I spent February 14 with a girlfriend this year. We, of course, talked about life and love (it’s just what girls do) over a sumptuous lunch of mutton keema thosai (an Indian crepe, stuffed with spicy minced mutton). We talked about the pressures of being over 30 and single and the relationships that just never seem to get off the ground because of this, that, or the other. The conversation meandered through the afternoon. A little later over coffee, she said, “I don’t know about you, but I collect friends”, referring not just to her already large circle of friends, but also to a few friendships that had started out online (or otherwise) as relationships… “no matter what’s come between the relationship I’ve had with someone, if I’ve made a connection, I will forgive and forget…I want them to stay in my life… I collect friends.”
“I don’t know about you, but I collect friends”
Briefly, just briefly, it struck me as odd, that she would use the words ‘collect’ and ‘friends’ together. Humans, after all, aren’t a box of hot wheels or a stack of stamps for collecting. We’re not ‘things’. But I quickly realized that I liked that combination of words. We all need to be surrounded by people we love. It’s natural. And, so we do ‘collect friends’ throughout the course of our lives (even if we never think of it as such). There’s no doubt that friendships don’t stay the same as the years roll on; they evolve and grow, some might deepen and others may fizzle, naturally. Yet friends, like family, are so essential to helping us stay grounded. We build memories through friendships. We are inspired to create, discover new ideas, learn and grow emotionally, personally and professionally, through friendships. Friendships (the real time, physical one-to-one type) are also an excellent antidote to depression, because friends interact both when times are good, and when the going gets rough. The simple act of a real conversation with a friend can change your mental, physical and emotional state. We all know intuitively what the physical presence of another person, a touch, a hug or a real conversation can do for us. Yet, more often than not, we cling to our devices and our virtual worlds to connect.
Today, the term ‘collecting friends’ is irretrievably tied to the online world – paradoxically called ‘social’ but is, in fact, far from it. Through technology, we are inventing loneliness and a whole whack or other social and medical complications – all of which we can fix by simply shutting down our devices or turning off the telly to make time to connect and communicate physically, in the flesh.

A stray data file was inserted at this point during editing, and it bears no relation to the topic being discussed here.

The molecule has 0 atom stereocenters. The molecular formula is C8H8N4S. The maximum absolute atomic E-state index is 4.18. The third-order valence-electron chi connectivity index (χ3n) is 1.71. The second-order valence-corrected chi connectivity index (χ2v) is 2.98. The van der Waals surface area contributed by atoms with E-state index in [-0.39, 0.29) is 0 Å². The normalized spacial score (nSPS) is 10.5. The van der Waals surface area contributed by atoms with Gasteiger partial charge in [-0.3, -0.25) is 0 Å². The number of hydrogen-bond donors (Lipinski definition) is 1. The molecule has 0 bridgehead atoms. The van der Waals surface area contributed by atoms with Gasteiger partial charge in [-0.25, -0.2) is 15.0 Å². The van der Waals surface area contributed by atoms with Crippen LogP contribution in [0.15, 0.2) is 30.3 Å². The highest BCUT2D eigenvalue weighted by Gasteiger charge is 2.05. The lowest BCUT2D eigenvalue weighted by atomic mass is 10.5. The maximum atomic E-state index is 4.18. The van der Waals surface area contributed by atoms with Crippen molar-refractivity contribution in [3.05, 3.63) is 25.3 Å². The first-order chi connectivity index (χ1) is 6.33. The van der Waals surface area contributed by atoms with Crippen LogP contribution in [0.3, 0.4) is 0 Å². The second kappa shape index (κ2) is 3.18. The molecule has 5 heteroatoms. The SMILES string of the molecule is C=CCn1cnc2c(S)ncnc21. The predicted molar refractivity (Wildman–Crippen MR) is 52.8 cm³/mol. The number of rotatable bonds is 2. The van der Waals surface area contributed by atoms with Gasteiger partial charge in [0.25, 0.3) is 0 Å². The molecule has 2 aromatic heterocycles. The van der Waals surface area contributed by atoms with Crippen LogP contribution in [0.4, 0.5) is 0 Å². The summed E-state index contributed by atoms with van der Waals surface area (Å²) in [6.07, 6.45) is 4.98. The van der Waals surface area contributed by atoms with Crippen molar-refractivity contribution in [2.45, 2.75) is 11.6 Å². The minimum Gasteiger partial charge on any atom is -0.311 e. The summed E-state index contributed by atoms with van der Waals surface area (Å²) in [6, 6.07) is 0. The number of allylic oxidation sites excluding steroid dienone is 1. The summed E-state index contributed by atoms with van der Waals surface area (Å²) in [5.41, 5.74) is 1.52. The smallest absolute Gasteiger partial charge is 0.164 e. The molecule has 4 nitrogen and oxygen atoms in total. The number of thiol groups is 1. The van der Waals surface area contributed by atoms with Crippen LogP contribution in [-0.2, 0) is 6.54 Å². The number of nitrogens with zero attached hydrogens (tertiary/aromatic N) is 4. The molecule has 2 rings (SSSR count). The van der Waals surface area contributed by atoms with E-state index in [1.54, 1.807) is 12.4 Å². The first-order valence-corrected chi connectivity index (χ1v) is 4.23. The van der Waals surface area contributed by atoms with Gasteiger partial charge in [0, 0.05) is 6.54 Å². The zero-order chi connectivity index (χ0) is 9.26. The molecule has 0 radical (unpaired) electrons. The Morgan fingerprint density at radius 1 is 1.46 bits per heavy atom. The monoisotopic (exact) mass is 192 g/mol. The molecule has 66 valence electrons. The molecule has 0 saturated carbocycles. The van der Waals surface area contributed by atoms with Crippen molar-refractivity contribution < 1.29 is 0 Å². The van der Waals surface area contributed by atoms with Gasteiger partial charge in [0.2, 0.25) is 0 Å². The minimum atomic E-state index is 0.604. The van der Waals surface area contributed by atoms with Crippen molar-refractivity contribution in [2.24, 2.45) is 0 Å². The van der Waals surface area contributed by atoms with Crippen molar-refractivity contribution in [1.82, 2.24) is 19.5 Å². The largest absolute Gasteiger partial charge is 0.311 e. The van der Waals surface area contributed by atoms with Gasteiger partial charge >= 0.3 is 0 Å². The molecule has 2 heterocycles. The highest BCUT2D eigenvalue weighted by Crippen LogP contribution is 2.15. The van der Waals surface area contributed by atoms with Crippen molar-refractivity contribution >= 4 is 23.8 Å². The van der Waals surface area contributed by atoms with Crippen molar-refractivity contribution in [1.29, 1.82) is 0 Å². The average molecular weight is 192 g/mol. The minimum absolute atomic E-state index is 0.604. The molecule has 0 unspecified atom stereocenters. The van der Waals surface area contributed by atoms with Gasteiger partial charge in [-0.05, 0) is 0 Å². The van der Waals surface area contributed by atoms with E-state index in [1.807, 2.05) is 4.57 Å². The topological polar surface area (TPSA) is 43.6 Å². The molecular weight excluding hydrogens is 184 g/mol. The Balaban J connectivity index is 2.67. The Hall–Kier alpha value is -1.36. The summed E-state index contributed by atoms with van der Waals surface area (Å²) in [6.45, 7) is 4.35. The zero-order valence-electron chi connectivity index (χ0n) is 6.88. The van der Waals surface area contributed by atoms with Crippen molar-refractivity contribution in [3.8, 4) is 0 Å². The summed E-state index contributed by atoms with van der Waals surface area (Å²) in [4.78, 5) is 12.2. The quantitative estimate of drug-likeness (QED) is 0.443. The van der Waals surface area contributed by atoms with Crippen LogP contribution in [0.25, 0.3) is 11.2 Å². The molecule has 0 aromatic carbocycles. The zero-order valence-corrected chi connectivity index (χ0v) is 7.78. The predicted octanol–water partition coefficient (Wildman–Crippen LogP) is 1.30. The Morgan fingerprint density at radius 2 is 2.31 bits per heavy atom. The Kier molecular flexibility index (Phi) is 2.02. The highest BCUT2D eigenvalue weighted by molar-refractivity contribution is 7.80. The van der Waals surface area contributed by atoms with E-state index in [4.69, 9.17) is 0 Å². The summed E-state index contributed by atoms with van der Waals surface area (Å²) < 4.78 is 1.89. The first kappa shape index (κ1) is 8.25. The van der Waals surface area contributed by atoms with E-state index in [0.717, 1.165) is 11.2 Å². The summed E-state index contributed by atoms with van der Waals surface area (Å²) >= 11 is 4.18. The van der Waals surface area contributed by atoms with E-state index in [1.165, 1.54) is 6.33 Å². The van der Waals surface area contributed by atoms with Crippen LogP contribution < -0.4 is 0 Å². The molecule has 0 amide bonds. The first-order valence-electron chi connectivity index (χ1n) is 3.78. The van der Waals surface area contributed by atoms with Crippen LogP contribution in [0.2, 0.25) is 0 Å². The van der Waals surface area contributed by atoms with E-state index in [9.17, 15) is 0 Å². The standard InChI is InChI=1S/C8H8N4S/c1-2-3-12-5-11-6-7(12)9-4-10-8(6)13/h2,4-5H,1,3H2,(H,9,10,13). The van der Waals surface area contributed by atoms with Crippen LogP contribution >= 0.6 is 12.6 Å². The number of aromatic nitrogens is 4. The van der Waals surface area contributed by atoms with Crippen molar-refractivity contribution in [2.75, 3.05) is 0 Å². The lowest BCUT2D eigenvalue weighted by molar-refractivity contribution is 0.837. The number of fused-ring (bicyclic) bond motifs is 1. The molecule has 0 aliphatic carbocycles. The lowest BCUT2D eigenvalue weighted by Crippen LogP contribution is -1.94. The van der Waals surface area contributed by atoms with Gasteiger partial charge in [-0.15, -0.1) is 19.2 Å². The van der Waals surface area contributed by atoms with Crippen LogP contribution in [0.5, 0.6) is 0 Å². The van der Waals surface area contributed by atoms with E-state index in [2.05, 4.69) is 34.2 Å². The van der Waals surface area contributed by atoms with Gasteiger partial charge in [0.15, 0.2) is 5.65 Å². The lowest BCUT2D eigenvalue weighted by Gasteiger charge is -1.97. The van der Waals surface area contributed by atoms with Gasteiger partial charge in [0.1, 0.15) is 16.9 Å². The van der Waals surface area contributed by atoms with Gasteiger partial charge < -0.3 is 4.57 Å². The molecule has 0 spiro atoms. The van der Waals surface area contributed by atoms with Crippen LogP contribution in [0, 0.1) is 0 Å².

Through technology, we are inventing loneliness and a whole whack or other social and medical complications
I love technology and what it’s enabling us to achieve on so many levels. I love trawling through Facebook and catching up with distant friends. I can’t imagine what my life would be without Facetime and Skype – the mediums through which I connect with my family and friends scattered around the globe. I love that technology is allowing me to share my thoughts here freely.
But, too often we get lost in social friendships (as we tot up the number of friends we have on our ever increasing number of social platforms, or spend hours on end curating the best, happy stories of our lives to share). I know, I’ve done it. I’ve spent many hours online, interacting, but never feeling truly connected. As humans, we need to share more than just our happy times to grow, and often we need real interactions with true friends to make that work.
True friendships though need realtime action, and it’s up to each of us to nurture them in realtime – so the next time, you’re inclined to strike up an online chat with a friend, try a call instead (if they’re online and available for a chat, they’re likely available for a conversation). Meet up when you can, even if it’s just to go for a walk. If you had to meet online, meet up in person online – Skype and Facetime have made it possible do so. I know when I make an effort to connect in realtime (whether it’s with someone close by, or miles away), I feel better…more tangible as a human being and more a part of a community. I commit to doing so more often.
In writing this post, I came across this animated video by Shimi Cohen on the Innovation of Loneliness.
which led me to this TED Talk by Sherry Turkle. Listen to what she says about how we interact with our devices today.
I’d love to hear your thoughts on how you think technology has shaped your friendships.